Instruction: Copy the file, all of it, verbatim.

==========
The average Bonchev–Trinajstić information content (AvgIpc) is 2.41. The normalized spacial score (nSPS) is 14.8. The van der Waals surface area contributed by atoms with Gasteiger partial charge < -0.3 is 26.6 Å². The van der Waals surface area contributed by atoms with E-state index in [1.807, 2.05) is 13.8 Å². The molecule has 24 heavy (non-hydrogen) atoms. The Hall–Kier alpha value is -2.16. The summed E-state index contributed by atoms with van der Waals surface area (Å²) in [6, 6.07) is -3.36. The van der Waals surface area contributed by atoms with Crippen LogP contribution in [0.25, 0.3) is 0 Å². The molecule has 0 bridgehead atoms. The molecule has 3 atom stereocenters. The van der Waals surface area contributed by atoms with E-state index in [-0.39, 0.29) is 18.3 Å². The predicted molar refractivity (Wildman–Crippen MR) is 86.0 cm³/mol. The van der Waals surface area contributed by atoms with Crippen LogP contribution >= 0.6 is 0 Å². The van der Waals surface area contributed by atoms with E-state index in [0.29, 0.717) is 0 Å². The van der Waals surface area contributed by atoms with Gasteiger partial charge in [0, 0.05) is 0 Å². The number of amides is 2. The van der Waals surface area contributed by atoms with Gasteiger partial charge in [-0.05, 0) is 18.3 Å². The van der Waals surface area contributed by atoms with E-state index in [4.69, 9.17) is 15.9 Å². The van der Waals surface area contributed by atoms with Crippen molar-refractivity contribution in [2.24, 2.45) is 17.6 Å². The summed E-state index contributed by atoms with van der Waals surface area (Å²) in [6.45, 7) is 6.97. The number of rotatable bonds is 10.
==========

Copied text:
The average Bonchev–Trinajstić information content (AvgIpc) is 2.41. The normalized spacial score (nSPS) is 14.8. The van der Waals surface area contributed by atoms with Gasteiger partial charge < -0.3 is 26.6 Å². The van der Waals surface area contributed by atoms with E-state index in [1.807, 2.05) is 13.8 Å². The molecule has 24 heavy (non-hydrogen) atoms. The Hall–Kier alpha value is -2.16. The summed E-state index contributed by atoms with van der Waals surface area (Å²) in [6, 6.07) is -3.36. The van der Waals surface area contributed by atoms with Crippen LogP contribution in [0.25, 0.3) is 0 Å². The molecule has 0 bridgehead atoms. The molecule has 3 atom stereocenters. The van der Waals surface area contributed by atoms with E-state index in [-0.39, 0.29) is 18.3 Å². The predicted molar refractivity (Wildman–Crippen MR) is 86.0 cm³/mol. The van der Waals surface area contributed by atoms with Crippen LogP contribution >= 0.6 is 0 Å². The van der Waals surface area contributed by atoms with E-state index in [0.29, 0.717) is 0 Å². The van der Waals surface area contributed by atoms with Gasteiger partial charge in [0, 0.05) is 0 Å². The number of amides is 2. The van der Waals surface area contributed by atoms with Gasteiger partial charge in [-0.05, 0) is 18.3 Å². The van der Waals surface area contributed by atoms with E-state index in [4.69, 9.17) is 15.9 Å². The van der Waals surface area contributed by atoms with Crippen molar-refractivity contribution in [2.24, 2.45) is 17.6 Å². The summed E-state index contributed by atoms with van der Waals surface area (Å²) in [6.45, 7) is 6.97. The number of rotatable bonds is 10.